Other than a chilled, straight-up glass of Prosecco, the Bellini has to be our other favourite way to serve the sparkling Italian white. There's just a hint of blush from the peach puree added to the drink, and the shot of fruit brings out the crisp, juicy flavours of the wine.
But where did this brunch staple actually come from? And who do we actually need to thank for bringing it into our lives? Let's take a deep dive into the origins of this popular cocktail...
Our trip back in time doesn't take us back to an '80s cocktail bar in New York, where some people presume the drink was invented. No, we have to wind the clock back to between 1934 and 1948 – it must have been quite a boozy 14 years, as history can't nail it down any further than this – and head to Harry's Bar, just off the Grand Canal of Venice.
The founder, Giuseppe Cipriani, was obsessed with peaches and his son, Arrigo Cipriani, revealed in his book, Harry's Bar: The Life and Times of the Legendary Venice Landmark: “Peaches are in abundance throughout Italy from June through September, and my father had a predilection for the white ones. So much so, in fact, that he kept wondering whether there was a way to transform this magic fragrance into a drink he could offer at Harry's Bar.
“He experimented by pureeing small white peaches and adding some Prosecco. Those who tested it gave it rave reviews. He named it the Bellini, and from that day on the pink drink became part of the Harry's Bar culture.”
The drink took pride of place when the Cipriani family opened up Harry Cipriani restaurant in New York in 1985, and America – and the rest of the world's - long love affair with the Bellini properly started from here.
The Italian Harry's Bar – frequented by Ernest Hemingway, Orson Welles and Truman Capote – was even declared a national landmark by the Italian Ministry for Cultural Affairs in 2001. Who knew a pink cocktail could be so influential?
The name wasn't just plucked out of the air, but was inspired by the paintings of the 15th Century Venetian Renaissance artist, Giovanni Bellini. The blushing sunset colour of the cocktail is found in several of his paintings, most notably:
Sacra Conversazione (1505)
Check out the angel playing the violin at the feet of Madonna and baby. Colour of the shawl over her green robe look familiar? Almost a Bellini-like hue, right? The soft pink and white colours also perfectly matches the colour of a ripe, white peach, in season in the summer months in Venice, where this painting was set. For extra art-history facts, it's based in the city's San Zaccaria church, in one of the side alters.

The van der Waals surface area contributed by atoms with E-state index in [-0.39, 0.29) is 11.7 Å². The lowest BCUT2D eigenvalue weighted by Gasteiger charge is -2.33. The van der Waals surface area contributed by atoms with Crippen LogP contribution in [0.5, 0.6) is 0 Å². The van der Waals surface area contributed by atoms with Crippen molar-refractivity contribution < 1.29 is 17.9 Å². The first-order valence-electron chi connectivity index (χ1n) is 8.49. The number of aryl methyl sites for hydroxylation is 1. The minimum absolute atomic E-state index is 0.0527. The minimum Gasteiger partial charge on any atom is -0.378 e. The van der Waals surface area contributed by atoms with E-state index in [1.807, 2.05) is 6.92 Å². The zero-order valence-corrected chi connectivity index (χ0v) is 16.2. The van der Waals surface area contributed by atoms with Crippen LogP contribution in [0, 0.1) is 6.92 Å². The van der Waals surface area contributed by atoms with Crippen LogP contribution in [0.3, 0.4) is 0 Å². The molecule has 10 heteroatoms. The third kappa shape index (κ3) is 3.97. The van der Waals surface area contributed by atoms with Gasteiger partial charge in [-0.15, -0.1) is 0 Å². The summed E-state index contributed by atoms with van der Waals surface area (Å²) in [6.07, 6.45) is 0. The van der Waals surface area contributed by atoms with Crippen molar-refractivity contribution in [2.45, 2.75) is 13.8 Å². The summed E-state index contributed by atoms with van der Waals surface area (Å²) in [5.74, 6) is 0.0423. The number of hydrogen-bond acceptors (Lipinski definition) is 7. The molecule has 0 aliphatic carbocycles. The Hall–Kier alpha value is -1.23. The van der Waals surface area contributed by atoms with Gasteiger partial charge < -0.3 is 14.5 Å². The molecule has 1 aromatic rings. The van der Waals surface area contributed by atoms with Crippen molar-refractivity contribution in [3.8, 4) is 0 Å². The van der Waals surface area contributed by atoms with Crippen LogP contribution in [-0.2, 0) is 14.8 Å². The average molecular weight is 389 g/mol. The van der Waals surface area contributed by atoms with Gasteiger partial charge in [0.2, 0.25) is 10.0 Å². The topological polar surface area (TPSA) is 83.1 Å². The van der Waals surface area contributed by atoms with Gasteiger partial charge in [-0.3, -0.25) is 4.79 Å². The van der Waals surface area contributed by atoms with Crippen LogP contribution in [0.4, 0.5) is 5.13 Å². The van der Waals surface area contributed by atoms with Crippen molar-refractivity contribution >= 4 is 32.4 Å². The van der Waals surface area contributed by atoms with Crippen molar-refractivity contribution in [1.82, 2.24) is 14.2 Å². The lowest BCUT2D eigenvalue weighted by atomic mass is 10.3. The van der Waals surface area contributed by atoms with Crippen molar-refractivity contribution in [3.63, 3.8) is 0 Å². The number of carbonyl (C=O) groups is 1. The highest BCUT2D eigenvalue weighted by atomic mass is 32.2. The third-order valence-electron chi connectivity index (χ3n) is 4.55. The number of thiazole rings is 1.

The Agony In The Garden (1465)
This religious painting is washed in a soft pink colour, as Bellini (the artist) used it to signify dawn breaking for Jesus kneeling on the Mount of Olives, surrounded by three of his disciples; Peter, James and John, who were clearly centuries ahead of fashion in their millenial pink robes.
The colour of dawn is also similar to sunset, which is also what inspired Cipriani to name the drink after him, and it's this picture in particular that caught his eye. Arrigo says: “Giovanni Bellini was often mentioned at home. I had no idea at the time that the pink glow my father had so admired in one of Bellini's paintings would be the inspiration for his famous cocktail."
Should you wish to check out this inspiration in person, you can pop by the National Gallery in Trafalgar Square before or after Prosecco Springs – it's housed there permanently. They picked it up for a bargainous £630 in 1863.
The Bellini originally wasn't a year-round drink and was actually seasonal, as the peaches were only available for four months in the summer. There were actually staff at Harry's Bar who's sole job was to pit and puree the fruit by hand – bet they were glad when October finally rolled around. But later on, a French entrepreneur worked out how to fresh-freeze the white peach puree – and made his fortune from this discovery. And that's why we can have Bellinis all year around now.
The classic Bellini is, as we know, is one white peach puree topped up with two parts of Prosecco and served in a Champagne glass. But there are other variations on the fruity fizz theme. A Puccini replaces the peach puree with mandarin juice. A Rossini uses strawberry puree and a Tintoretto uses pomegranate juice. Some bars in Italy also serve a Baby Bellini, which is peach puree topped with sparkling water. One for young fans of a babyccino, no doubt.